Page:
Tests negative, no monkeypox cases in Turkey: Minister

Tests negative, no monkeypox cases in Turkey: Minister

Tests negative, no monkeypox cases in Turkey: Minister

Turkey has no monkeypox virus cases as the latest tests on four suspected patients have emerged negative, the country’s health minister has said.

“Tests have been made on four patients suspected to be infected with monkeypox in Istanbul. All are negative,” Fahrettin Koca tweeted late on June 4.

Highlighting that there are no monkeypox cases in Turkey, he urged the public not to panic due to some rumors.

The U.S. Centers for Disease Control and Prevention (CDC) said it was aware of more than 700 global cases of monkeypox, including 21 in the United States, with investigations now suggesting it is spreading inside the country.

Sixteen of the first 17 cases were among people who identify as men who have sex with men, according to a new CDC report, and 14 were thought to be travel-associated.

All patients are in recovery or have recovered, and no cases have been fatal, the Agence France-Presse has reported.

“There have also been some cases in the United States that we know are linked to known cases,” Jennifer McQuiston, deputy director of the CDC’s Division of High Consequence Pathogens and Pathology, told reporters on a call.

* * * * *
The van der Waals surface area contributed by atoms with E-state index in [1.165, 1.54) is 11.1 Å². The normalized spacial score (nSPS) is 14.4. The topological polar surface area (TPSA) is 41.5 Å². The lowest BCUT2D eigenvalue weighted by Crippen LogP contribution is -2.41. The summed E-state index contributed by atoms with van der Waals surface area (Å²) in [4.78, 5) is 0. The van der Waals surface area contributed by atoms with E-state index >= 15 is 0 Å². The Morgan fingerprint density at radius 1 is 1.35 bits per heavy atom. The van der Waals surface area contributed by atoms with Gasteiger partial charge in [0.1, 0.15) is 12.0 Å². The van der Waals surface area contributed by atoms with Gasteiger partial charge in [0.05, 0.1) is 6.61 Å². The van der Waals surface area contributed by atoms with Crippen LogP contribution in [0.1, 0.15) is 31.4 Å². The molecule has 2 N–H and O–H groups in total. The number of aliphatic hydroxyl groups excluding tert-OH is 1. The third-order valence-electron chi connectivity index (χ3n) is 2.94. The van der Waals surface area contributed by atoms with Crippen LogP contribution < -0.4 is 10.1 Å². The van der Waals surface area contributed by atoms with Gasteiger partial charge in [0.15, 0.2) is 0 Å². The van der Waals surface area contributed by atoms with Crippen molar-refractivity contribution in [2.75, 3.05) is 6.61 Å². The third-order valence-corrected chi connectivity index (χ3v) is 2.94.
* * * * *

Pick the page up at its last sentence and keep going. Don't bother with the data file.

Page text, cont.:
“We also have at least one case in the United States that does not have a travel link or know how they acquired their infection.” Monkeypox is a rare disease that is related to but less severe than smallpox, causing a rash that spreads, fever, chills and aches, among other symptoms.

Generally confined to western and central Africa, cases have been reported in Europe since May, and the number of countries affected has grown since.

Canada also released new figures on June 2, counting 77 confirmed cases, almost all of them detected in Quebec province, where vaccines have been delivered.

Though its new spread may be linked to particular gay festivals in Europe, monkeypox is not thought to be a sexually transmitted disease, with the main risk factor being close skin-to-skin contact with someone who has monkeypox sores. A person is contagious until all the sores have scabbed and new skin is formed.

Raj Panjabi, senior director for the White House’s global health security and biodefense division, said that 1,200 vaccines and 100 treatment courses had been delivered to U.S. states, where they were offered to close contacts of those infected.

There are currently two authorized vaccines, ACAM2000 and JYNNEOS, which were originally developed against smallpox.

Though smallpox has been eliminated, the United States retains the vaccines in a strategic national reserve in case it is deployed as a biological weapon.

JYNNEOS is the more modern of the two vaccines, with fewer side effects.

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